This document answers frequently asked questions about Data-over-Cable Service Interface Specifications (DOCSIS) 2.0.
Competition among products gives vendor manufacturers incentive to develop cost effective, high quality products. Likewise, competition among standards gives the developer of a standard the incentive to ensure that they are reasonable and provide more benefit than they cost. Cable Television Laboratories, Inc. (CableLabs® ) is a consortium that governs the DOCSIS standard and ensures interoperability, competition, and quality. Cable Labs is dedicated to help cable operators integrate new telecommunications technologies into their business objectives. It might be inevitable that there will be multiple standards that cover the same business objective. Therefore, with regards to the deployment of DOCSIS 2.0, two specifications have emerged: Advanced Time Division Multiplex Access (ATDMA) and Synchronous Code Division Multiple Access (SCDMA). CableLabs has mandated that, for a cable product to be fully DOCSIS 2.0 compliant, it must support both competing protocols. There have been several discussions about migration to DOCSIS 2.0 and about which protocol (ATDMA or SCDMA) is the best fit for any one particular business model. Based on recent surveys, some providers are still very unsure about the migration to DOCSIS 2.0.
This document addresses some initial concerns of those who are considering DOCSIS 2.0 migration and answers some of the questions that they might have.
Q. What is the difference between ATDMA and SCDMA?
A. ATDMA is a direct evolution of DOCSIS 1.x physical layer (PHY), which uses TDMA multiplexing. DOCSIS 1.x upstream PHY uses a frequency division multiple access (FDMA)/TDMA burst multiplexing technique. FDMA accommodates simultaneous operation of multiple radio frequency (RF) channels on different frequencies. TDMA allows multiple cable modems to share the same individual RF channel, because it allocates each cable modem its own time slot in which to transmit. TDMA is carried over in DOCSIS 2.0, with numerous enhancements. SCDMA is a different approach, in which up to 128 symbols are transmitted simultaneously via 128 orthogonal codes. SCDMA multiplexing allows multiple modems to transmit in the same time slot. Both ATDMA and SCDMA provide the same maximum data throughput, although one might perform better than the other under specific operating conditions.
Q. Does DOCSIS 2.0 have less rigid upstream performance requirements?
A. The upstream performance requirements in the DOCSIS 2.0 Radio Frequency Interface Specification are not less rigid than the requirements in DOCSIS 1.0 or 1.1. For maximum reliability and data throughput, cable operators still need to ensure that their networks comply with the recommended downstream and upstream radio frequency (RF) parameters in the DOCSIS Radio Frequency Interface Specification.
The confusion about this arises from the fact that DOCSIS 2.0 provides for increased upstream throughput—up to a raw data rate of 30.72 Mbps. This is accomplished through the use of higher-order modulation formats, such as 64-QAM. In order for 64-QAM to work in the harsh upstream environment, either the upstream RF performance must be significantly improved, or the data transmission robustness must be improved. DOCSIS 2.0 includes provisions for improved data transmission robustness from several areas:
DOCSIS 2.0 supports a symbol (T)-spaced adaptive equalizer structure with 24 taps, compared to 8 taps in DOCSIS 1.x. This allows operation in the presence of more severe multipath and microreflections, and should accommodate operation near band edges where group delay is usually a problem.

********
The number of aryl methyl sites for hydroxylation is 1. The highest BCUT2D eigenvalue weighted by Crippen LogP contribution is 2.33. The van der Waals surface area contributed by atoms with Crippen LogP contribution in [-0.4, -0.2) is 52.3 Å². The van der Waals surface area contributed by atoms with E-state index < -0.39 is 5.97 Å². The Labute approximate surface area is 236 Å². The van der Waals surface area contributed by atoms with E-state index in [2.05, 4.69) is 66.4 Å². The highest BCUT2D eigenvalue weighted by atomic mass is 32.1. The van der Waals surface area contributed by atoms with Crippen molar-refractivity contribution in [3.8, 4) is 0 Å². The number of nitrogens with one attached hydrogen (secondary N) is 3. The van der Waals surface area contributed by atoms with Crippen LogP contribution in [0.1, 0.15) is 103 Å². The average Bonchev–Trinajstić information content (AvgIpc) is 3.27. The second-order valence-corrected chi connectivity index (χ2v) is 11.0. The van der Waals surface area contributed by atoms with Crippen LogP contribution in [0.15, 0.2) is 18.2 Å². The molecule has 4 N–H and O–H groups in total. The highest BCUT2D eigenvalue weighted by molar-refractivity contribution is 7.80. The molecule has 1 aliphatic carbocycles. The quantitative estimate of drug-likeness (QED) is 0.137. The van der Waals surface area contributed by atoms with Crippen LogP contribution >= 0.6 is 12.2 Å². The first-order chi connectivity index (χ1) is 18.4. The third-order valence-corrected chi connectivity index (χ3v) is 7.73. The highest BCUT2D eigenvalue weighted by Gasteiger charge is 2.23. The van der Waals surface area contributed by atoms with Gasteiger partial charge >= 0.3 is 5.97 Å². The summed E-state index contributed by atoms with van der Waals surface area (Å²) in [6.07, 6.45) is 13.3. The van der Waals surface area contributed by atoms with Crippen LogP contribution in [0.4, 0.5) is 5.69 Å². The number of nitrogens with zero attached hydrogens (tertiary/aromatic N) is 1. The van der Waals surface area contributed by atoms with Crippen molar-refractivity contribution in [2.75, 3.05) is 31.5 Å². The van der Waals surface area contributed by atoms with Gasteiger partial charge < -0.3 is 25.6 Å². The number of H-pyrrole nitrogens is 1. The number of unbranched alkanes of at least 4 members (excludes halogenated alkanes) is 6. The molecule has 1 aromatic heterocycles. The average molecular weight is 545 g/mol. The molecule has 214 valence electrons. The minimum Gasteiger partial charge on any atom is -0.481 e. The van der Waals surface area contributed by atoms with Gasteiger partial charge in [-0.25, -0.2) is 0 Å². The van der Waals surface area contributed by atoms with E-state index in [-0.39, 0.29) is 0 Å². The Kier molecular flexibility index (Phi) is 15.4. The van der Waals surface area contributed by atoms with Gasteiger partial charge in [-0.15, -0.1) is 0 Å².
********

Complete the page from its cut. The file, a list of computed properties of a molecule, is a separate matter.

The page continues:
Some cable modem termination system (CMTS) chipset vendors have developed robustness-enhancing features through improved burst acquisition. Carrier and timing lock, power estimates, equalizer training, and constellation phase lock are all done simultaneously. This allows for shorter preambles and reduces implementation loss.
Forward error correction (FEC) has been improved. DOCSIS 1.x provides for the correction of 10 errored bytes per Reed Solomon block (T=10) with no interleaving, while DOCSIS 2.0 allows correction of 16 bytes per Reed Solomon block (T=16) with programmable interleaving.
While not specifically a requirement of DOCSIS 2.0, many advanced physical layer (PHY) silicon vendors have incorporated some form of ingress cancellation technology into their upstream receiver chips, which further enhances upstream data transmission robustness. Ingress cancellation is a way to digitally remove in-channel ingress, common path distortion, and certain types of impulse noise.
Q. Is SCDMA better for impulse noise environments while ATDMA is better for ingress?
A. SCDMA has a Burst Noise Advantage over ATDMA, because of its capability to spread transmissions out over time. Multiple codewords are sent simultaneously, which effectively interleaves codewords from different cable modems. However, SCDMA uses longer symbol times than ATDMA, and this reduces the number of errored symbols created for a given forward error correction (FEC) block. This allows those errored symbols to be corrected with the FEC information.
However, these limitations for SCDMA modems must be considered in the real world:
Must perform periodic ranging for all modems every second.
Only gives throughput benefit when more than 60 percent of upstream traffic is carried in SCDMA mode.
Significant interoperability issues remain in SCDMA mode between different cable modem vendors that have not closely followed the DOCSIS 2.0 specification.
Remember, cable networks are not dominated by burst noise in absence of ingress or narrow band interference. These two always occur together, but the narrowband interference can come and go, thus it is not apparent in a given 30 minute measurement time. ATDMA uses FEC and byte interleaving to combat impulse and burst noise, while SCDMA uses time spreading and framing: